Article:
U.S. president says border wall could have prevented the deaths by discouraging people from making illegal journey in the first place
U.S. President Donald Trump on Saturday blamed opposition Democrats for the death of two immigrant children in U.S. custody, comments set to heighten tensions as the second week of a government shutdown began over his demands for a wall on the U.S.-Mexico border.
“Any deaths of children or others at the Border are strictly the fault of the Democrats and their pathetic immigration policies that allow people to make the long trek thinking they can enter our country illegally. They can’t. If we had a Wall, they wouldn’t even try!” Trump said on Twitter.
His comments came after the separate deaths of two Guatemalan children, aged seven and eight, who crossed the border illegally with relatives who were taken into custody by U.S. Border Patrol.
The tweet hardened Trump’s tone after an earlier message on Twitter that said the next move in the eight-day budget standoff over border wall funding belonged to the Democrats. “I am in the White House waiting for the Democrats to come on over and make a deal on Border Security,” Trump tweeted. But members of Congress, most of them home for the holidays, kept low profiles, and there were no evident signs of any imminent breakthrough.
One Democratic representative, Dwight Evans of Pennsylvania, said in a tweet posted by his staff that Trump was “reaching new lows with these ridiculous tweets. His administration is the cause of pain and suffering that is taking place at the border. Nothing that he says will alter this truth.”
Others called the Trump tweets “disturbing” and pointed out that U.S. immigration policies have been in place for years without children dying in government custody.
Homeland Security Secretary Kirstjen Nielsen was in Yuma, Arizona, on a trip to witness border operations first hand after saying last week that the U.S. will take “extraordinary” protective measures to deal with a surge of immigrant children in custody.
Eight-year-old Felipe Gomez, who collapsed after running a fever, died in U.S. custody after traveling with his father Agustin Gomez from an indigenous community in Guatemala. He died on the same day that Jakelin Caal, a Guatemalan girl who died in U.S. custody under similar circumstances earlier this month, was buried back in her home village.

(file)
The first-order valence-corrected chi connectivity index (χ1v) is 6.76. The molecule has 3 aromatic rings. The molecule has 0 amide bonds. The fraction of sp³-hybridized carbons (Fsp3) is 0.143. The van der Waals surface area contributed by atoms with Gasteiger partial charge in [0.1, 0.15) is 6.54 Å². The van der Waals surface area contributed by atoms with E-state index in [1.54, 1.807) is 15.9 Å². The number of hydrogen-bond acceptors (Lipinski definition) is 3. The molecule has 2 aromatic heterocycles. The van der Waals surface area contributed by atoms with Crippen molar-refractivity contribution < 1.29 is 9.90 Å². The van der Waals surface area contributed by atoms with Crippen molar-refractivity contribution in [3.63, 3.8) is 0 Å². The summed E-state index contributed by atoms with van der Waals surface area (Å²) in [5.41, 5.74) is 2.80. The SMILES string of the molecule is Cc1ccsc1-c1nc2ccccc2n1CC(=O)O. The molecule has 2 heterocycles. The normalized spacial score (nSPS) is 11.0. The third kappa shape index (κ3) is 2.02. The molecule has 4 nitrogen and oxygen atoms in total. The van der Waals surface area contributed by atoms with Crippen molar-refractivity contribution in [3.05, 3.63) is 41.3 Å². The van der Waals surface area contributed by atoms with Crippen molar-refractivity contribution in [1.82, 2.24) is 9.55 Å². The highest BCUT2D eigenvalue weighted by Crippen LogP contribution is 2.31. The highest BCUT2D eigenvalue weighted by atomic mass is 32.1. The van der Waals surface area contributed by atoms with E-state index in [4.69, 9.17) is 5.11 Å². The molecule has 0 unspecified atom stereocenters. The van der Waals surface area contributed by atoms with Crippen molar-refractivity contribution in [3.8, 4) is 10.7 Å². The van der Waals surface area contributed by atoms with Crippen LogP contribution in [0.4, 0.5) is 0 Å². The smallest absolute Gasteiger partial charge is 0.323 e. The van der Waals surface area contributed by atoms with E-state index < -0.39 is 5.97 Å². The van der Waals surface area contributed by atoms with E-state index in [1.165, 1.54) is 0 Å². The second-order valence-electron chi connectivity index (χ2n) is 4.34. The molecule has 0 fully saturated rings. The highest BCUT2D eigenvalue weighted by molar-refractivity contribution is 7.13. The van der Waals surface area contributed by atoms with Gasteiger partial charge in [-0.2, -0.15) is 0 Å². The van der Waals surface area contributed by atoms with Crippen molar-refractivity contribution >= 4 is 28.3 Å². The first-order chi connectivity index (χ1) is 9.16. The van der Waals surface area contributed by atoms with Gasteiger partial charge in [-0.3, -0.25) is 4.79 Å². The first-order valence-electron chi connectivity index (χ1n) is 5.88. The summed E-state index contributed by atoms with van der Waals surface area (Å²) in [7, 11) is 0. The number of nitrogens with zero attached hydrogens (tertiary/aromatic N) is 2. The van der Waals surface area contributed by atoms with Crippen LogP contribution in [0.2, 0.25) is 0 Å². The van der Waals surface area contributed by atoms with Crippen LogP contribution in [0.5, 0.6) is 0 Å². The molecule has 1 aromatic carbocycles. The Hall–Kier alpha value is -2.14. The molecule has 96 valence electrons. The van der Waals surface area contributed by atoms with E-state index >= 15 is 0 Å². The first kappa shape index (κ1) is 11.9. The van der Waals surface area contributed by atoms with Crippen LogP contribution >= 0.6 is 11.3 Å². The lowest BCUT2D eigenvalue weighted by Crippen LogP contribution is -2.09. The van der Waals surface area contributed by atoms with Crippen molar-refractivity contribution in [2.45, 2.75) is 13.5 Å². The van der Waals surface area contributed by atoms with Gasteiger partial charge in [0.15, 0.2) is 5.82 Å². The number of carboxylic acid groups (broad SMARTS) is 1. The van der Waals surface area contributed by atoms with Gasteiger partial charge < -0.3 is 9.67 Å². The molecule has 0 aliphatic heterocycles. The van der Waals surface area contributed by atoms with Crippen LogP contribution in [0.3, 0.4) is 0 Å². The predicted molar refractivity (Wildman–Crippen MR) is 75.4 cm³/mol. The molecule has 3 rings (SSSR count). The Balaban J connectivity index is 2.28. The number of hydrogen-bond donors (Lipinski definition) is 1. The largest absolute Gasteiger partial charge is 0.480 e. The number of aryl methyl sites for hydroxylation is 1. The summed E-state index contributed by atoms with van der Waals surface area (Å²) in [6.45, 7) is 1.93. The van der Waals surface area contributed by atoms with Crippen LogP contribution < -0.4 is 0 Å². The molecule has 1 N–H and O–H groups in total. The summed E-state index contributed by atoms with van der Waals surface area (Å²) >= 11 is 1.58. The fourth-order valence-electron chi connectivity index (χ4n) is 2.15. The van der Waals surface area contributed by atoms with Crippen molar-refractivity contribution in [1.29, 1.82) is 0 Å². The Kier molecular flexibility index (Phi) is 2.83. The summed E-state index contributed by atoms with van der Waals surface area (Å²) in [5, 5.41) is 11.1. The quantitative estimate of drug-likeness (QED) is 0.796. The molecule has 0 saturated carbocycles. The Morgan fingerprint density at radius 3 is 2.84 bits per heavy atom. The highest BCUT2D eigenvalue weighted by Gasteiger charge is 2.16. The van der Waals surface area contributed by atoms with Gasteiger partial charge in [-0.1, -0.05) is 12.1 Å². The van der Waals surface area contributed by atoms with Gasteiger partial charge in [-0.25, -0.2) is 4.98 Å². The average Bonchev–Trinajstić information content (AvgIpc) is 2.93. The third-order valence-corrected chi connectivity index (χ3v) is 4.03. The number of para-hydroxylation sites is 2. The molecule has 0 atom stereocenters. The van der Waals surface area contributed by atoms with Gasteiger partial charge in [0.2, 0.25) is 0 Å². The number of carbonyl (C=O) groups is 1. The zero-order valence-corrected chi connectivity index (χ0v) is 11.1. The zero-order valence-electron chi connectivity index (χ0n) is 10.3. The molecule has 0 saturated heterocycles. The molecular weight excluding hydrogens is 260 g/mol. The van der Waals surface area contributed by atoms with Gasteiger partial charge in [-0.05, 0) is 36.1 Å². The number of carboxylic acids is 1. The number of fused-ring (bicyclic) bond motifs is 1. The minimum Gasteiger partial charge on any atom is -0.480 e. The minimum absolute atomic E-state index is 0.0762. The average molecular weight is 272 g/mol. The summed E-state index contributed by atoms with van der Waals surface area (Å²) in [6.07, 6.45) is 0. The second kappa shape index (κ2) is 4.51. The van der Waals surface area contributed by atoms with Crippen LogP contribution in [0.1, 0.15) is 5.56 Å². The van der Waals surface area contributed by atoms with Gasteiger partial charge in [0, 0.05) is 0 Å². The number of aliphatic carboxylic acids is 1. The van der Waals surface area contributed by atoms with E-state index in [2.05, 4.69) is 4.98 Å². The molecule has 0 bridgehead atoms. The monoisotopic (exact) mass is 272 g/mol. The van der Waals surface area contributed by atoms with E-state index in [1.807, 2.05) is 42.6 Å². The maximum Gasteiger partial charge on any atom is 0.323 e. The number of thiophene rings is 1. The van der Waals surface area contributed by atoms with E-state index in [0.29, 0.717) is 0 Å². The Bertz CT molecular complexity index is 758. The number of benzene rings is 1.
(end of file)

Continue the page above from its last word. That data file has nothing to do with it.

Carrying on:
In the last two months, U.S. Border Patrol agents have apprehended 139,817 people on the southwest border, compared with 74,946 during the same period a year earlier, Nielsen said. More than 68,500 were “family units” while almost 14,000 others were unaccompanied children, she said, and the system has been pushed to the “breaking point.”
When the shutdown began on Dec. 22, affecting a quarter of the federal government, Trump canceled his plans to spend the year-end holidays in Florida and vowed to remain at the White House—though he made a quick, unannounced trip to visit U.S. troops in Iraq. But as he tries to build pressure on Democrats to help fund the border wall he sees as an urgent priority—threatening even to close the border if no deal is reached—Democrats appear adamant in their refusal to pay for a project they view as a waste of money.
Some conservative Republicans, meanwhile, appear equally determined to press for the wall.
Trump has demanded $5 billion for wall construction—though the White House reportedly has shown flexibility on that number—while Democrats have offered to spend no more than $1.3 billion for security measures not including a wall.
Nancy Pelosi, who is expected to be House speaker in the new Congress, has vowed to “swiftly” reopen the government once her Democrats take control of that chamber from the Republicans on Thursday. She said Democrats “will govern responsibly in stark contrast to this chaotic White House.”
Trump had previously blamed Democrats for policies he said had forced his administration to separate some children from their parents at the border, a claim widely seen as specious.
The effects of the shutdown have been slow to appear—many of the 800,000 government employees sent home or working without pay would have been off for the holidays anyway—but once the New Year arrives, pressure will grow.
The popular Smithsonian museums and National Zoo in Washington, for example, said they found money to stay open through New Year’s Day but will close on Jan. 2 if the standoff continues.
While most of the U.S. military is unaffected, about 42,000 Coast Guard members are working without pay. That branch falls under the Department of Homeland Security, not the Pentagon.
This is the third government shutdown of the year, following shorter closures in January and February. Shutdowns have rarely been popular with the public. A recent NPR/PBS NewsHour/Marist poll found that Americans—by 57 to 36 percent—favored Trump seeking compromise rather than insisting on his wall demand.